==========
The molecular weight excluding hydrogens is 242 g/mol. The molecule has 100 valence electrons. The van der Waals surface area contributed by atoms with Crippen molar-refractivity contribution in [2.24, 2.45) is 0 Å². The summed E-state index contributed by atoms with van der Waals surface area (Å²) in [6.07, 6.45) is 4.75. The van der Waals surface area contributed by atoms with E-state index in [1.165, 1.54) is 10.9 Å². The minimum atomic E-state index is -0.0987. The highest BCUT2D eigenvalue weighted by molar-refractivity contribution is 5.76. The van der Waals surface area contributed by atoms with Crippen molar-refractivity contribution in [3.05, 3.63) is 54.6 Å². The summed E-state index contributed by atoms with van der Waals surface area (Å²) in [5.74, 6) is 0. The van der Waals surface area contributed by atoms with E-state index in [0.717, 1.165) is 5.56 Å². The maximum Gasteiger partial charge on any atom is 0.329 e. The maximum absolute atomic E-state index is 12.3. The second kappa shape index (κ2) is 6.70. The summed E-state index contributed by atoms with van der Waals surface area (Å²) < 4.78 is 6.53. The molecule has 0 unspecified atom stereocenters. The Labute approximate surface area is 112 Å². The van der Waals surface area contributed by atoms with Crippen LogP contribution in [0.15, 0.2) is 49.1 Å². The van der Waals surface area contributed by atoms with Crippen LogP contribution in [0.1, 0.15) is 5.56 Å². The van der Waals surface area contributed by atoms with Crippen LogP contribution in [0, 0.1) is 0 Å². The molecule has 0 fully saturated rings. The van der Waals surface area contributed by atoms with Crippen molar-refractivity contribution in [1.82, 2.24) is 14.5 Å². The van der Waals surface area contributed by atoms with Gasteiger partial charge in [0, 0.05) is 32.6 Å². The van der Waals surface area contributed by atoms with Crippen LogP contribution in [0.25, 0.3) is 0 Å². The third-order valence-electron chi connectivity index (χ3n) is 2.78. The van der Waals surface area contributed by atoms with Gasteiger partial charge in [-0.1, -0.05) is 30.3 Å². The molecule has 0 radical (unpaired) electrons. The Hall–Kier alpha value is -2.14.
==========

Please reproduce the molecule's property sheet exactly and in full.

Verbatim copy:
The molecular weight excluding hydrogens is 242 g/mol. The molecule has 100 valence electrons. The van der Waals surface area contributed by atoms with Crippen molar-refractivity contribution in [2.24, 2.45) is 0 Å². The summed E-state index contributed by atoms with van der Waals surface area (Å²) in [6.07, 6.45) is 4.75. The van der Waals surface area contributed by atoms with E-state index in [1.165, 1.54) is 10.9 Å². The minimum atomic E-state index is -0.0987. The highest BCUT2D eigenvalue weighted by molar-refractivity contribution is 5.76. The van der Waals surface area contributed by atoms with Crippen molar-refractivity contribution in [3.05, 3.63) is 54.6 Å². The summed E-state index contributed by atoms with van der Waals surface area (Å²) in [5.74, 6) is 0. The van der Waals surface area contributed by atoms with E-state index in [0.717, 1.165) is 5.56 Å². The maximum Gasteiger partial charge on any atom is 0.329 e. The maximum absolute atomic E-state index is 12.3. The second kappa shape index (κ2) is 6.70. The summed E-state index contributed by atoms with van der Waals surface area (Å²) < 4.78 is 6.53. The molecule has 0 unspecified atom stereocenters. The Labute approximate surface area is 112 Å². The van der Waals surface area contributed by atoms with Crippen LogP contribution in [0.15, 0.2) is 49.1 Å². The van der Waals surface area contributed by atoms with Crippen LogP contribution in [0.1, 0.15) is 5.56 Å². The van der Waals surface area contributed by atoms with Crippen LogP contribution in [0, 0.1) is 0 Å². The molecule has 0 fully saturated rings. The van der Waals surface area contributed by atoms with Crippen molar-refractivity contribution in [1.82, 2.24) is 14.5 Å². The van der Waals surface area contributed by atoms with Gasteiger partial charge in [0, 0.05) is 32.6 Å². The van der Waals surface area contributed by atoms with Crippen LogP contribution in [0.25, 0.3) is 0 Å². The third-order valence-electron chi connectivity index (χ3n) is 2.78. The van der Waals surface area contributed by atoms with Gasteiger partial charge in [-0.1, -0.05) is 30.3 Å². The molecule has 0 radical (unpaired) electrons. The Hall–Kier alpha value is -2.14.